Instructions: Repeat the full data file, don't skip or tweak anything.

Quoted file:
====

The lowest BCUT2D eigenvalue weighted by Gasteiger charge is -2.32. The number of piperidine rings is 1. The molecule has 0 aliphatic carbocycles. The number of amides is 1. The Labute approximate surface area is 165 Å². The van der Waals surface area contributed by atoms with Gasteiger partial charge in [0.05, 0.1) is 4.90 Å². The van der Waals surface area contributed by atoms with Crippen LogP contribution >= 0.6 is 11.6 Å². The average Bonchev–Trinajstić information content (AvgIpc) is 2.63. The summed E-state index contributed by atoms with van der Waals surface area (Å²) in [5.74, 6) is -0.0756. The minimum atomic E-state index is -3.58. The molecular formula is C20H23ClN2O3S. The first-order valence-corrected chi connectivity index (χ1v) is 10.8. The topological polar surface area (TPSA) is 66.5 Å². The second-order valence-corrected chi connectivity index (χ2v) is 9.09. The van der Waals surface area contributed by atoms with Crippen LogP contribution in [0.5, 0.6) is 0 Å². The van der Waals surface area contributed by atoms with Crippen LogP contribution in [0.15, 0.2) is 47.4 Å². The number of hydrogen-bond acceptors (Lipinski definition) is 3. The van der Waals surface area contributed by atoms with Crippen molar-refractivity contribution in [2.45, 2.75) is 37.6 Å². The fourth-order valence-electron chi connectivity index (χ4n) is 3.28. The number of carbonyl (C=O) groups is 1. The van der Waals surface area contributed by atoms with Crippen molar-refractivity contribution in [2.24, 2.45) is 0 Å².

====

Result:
The lowest BCUT2D eigenvalue weighted by Gasteiger charge is -2.32. The number of piperidine rings is 1. The molecule has 0 aliphatic carbocycles. The number of amides is 1. The Labute approximate surface area is 165 Å². The van der Waals surface area contributed by atoms with Gasteiger partial charge in [0.05, 0.1) is 4.90 Å². The van der Waals surface area contributed by atoms with Crippen LogP contribution >= 0.6 is 11.6 Å². The average Bonchev–Trinajstić information content (AvgIpc) is 2.63. The summed E-state index contributed by atoms with van der Waals surface area (Å²) in [5.74, 6) is -0.0756. The minimum atomic E-state index is -3.58. The molecular formula is C20H23ClN2O3S. The first-order valence-corrected chi connectivity index (χ1v) is 10.8. The topological polar surface area (TPSA) is 66.5 Å². The second-order valence-corrected chi connectivity index (χ2v) is 9.09. The van der Waals surface area contributed by atoms with Crippen LogP contribution in [0.5, 0.6) is 0 Å². The van der Waals surface area contributed by atoms with Crippen LogP contribution in [0.15, 0.2) is 47.4 Å². The number of hydrogen-bond acceptors (Lipinski definition) is 3. The van der Waals surface area contributed by atoms with Crippen molar-refractivity contribution in [2.45, 2.75) is 37.6 Å². The fourth-order valence-electron chi connectivity index (χ4n) is 3.28. The number of carbonyl (C=O) groups is 1. The van der Waals surface area contributed by atoms with Crippen molar-refractivity contribution in [2.24, 2.45) is 0 Å².